CICLOPS: Cassini Imaging Central Laboratory for OPerationS
Torn-up Terrain

Ithaca Chasma rips across the cratered surface of Tethys creating a scar more than 1,000 kilometers (600 miles) long, from north to south.

Cassini got a closer look at this ancient rift during a Sept. 2005 flyby of Tethys (1,062 kilometers, 660 miles across). See PIA07734 for a high-resolution view of the chasm.

This view shows the Saturn-facing side of Tethys. North is up.

The image was taken in visible light with the Cassini spacecraft narrow-angle camera on May 21, 2006 at a distance of approximately 715,000 kilometers (444,000 miles) from Tethys and at a Sun-Tethys-spacecraft, or phase, angle of 48 degrees. Image scale is 4 kilometers (2 miles) per pixel.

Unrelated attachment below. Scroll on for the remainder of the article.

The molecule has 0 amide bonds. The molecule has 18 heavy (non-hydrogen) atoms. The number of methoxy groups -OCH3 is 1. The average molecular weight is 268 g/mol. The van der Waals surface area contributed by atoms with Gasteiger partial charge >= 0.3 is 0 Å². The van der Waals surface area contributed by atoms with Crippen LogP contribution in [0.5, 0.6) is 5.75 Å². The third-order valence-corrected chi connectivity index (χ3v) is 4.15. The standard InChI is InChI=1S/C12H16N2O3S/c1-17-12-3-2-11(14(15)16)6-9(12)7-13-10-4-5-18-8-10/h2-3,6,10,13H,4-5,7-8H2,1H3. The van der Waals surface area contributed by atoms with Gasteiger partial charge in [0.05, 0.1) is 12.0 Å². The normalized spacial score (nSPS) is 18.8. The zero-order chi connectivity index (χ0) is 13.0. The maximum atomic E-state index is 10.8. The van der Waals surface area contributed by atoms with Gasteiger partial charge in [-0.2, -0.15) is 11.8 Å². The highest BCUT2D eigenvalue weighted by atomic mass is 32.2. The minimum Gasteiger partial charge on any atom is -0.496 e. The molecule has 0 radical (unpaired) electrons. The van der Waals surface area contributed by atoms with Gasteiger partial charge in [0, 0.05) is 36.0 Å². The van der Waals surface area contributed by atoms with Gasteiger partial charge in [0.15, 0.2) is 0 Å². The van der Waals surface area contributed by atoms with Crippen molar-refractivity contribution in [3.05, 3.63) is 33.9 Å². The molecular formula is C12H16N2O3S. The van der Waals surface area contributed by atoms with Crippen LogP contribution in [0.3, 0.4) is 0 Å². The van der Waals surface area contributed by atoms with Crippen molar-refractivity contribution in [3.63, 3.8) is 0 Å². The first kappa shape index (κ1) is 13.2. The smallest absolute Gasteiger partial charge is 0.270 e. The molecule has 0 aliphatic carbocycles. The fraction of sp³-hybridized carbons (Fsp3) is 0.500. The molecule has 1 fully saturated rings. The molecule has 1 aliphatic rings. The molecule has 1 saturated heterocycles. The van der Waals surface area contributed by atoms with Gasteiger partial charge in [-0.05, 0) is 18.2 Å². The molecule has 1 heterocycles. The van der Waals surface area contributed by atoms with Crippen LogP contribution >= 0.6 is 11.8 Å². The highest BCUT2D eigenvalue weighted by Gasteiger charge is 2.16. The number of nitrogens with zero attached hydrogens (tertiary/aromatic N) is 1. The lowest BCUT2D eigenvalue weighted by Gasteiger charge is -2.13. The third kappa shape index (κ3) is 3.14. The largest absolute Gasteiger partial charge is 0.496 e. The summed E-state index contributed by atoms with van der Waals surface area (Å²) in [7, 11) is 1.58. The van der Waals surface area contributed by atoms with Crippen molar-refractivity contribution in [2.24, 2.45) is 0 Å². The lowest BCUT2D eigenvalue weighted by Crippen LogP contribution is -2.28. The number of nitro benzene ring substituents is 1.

The Cassini-Huygens mission is a cooperative project of NASA, the European Space Agency and the Italian Space Agency. The Jet Propulsion Laboratory, a division of the California Institute of Technology in Pasadena, manages the Cassini-Huygens mission for NASA's Science Mission Directorate, Washington, D.C. The imaging team consists of scientists from the US, England, France, and Germany. The imaging operations center and team lead (Dr. C. Porco) are based at the Space Science Institute in Boulder, Colo.

For more information about the Cassini-Huygens mission, visit and the Cassini imaging team home page,

Credit: NASA/JPL/Space Science Institute
Released: June 22, 2006 (PIA 08205)
Image/Caption Information
  Torn-up Terrain
PIA 08205

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